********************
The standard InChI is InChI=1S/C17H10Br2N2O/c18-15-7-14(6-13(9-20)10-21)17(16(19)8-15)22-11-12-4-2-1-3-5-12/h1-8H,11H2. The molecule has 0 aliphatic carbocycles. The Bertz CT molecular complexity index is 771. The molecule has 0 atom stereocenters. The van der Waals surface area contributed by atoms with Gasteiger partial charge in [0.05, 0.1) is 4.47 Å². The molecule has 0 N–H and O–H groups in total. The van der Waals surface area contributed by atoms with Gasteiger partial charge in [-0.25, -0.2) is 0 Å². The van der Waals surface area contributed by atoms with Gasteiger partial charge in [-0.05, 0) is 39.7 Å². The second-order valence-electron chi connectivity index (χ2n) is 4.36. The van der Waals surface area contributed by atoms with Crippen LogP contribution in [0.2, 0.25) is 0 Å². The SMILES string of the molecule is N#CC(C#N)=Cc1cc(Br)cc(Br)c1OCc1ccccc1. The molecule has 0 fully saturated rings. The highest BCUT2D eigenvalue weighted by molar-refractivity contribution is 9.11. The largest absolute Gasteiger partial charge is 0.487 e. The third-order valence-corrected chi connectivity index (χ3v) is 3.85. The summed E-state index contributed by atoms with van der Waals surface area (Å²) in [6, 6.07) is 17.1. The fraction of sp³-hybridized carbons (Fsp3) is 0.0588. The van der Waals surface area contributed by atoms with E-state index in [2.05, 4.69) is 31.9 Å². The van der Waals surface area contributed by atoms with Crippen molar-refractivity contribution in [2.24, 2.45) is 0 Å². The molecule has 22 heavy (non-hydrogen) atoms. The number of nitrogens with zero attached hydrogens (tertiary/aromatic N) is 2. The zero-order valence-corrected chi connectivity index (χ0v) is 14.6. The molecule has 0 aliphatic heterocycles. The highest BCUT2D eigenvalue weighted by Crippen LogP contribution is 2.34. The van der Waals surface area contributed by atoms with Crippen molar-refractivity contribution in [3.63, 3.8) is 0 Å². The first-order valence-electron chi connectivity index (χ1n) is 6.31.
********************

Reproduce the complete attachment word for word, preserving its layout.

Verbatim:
The standard InChI is InChI=1S/C17H10Br2N2O/c18-15-7-14(6-13(9-20)10-21)17(16(19)8-15)22-11-12-4-2-1-3-5-12/h1-8H,11H2. The molecule has 0 aliphatic carbocycles. The Bertz CT molecular complexity index is 771. The molecule has 0 atom stereocenters. The van der Waals surface area contributed by atoms with Gasteiger partial charge in [0.05, 0.1) is 4.47 Å². The molecule has 0 N–H and O–H groups in total. The van der Waals surface area contributed by atoms with Gasteiger partial charge in [-0.25, -0.2) is 0 Å². The van der Waals surface area contributed by atoms with Gasteiger partial charge in [-0.05, 0) is 39.7 Å². The second-order valence-electron chi connectivity index (χ2n) is 4.36. The van der Waals surface area contributed by atoms with Crippen LogP contribution in [0.2, 0.25) is 0 Å². The SMILES string of the molecule is N#CC(C#N)=Cc1cc(Br)cc(Br)c1OCc1ccccc1. The molecule has 0 fully saturated rings. The highest BCUT2D eigenvalue weighted by molar-refractivity contribution is 9.11. The largest absolute Gasteiger partial charge is 0.487 e. The third-order valence-corrected chi connectivity index (χ3v) is 3.85. The summed E-state index contributed by atoms with van der Waals surface area (Å²) in [6, 6.07) is 17.1. The fraction of sp³-hybridized carbons (Fsp3) is 0.0588. The van der Waals surface area contributed by atoms with E-state index in [2.05, 4.69) is 31.9 Å². The van der Waals surface area contributed by atoms with Crippen molar-refractivity contribution in [2.24, 2.45) is 0 Å². The molecule has 22 heavy (non-hydrogen) atoms. The number of nitrogens with zero attached hydrogens (tertiary/aromatic N) is 2. The zero-order valence-corrected chi connectivity index (χ0v) is 14.6. The molecule has 0 aliphatic heterocycles. The highest BCUT2D eigenvalue weighted by Crippen LogP contribution is 2.34. The van der Waals surface area contributed by atoms with Crippen molar-refractivity contribution in [3.63, 3.8) is 0 Å². The first-order valence-electron chi connectivity index (χ1n) is 6.31.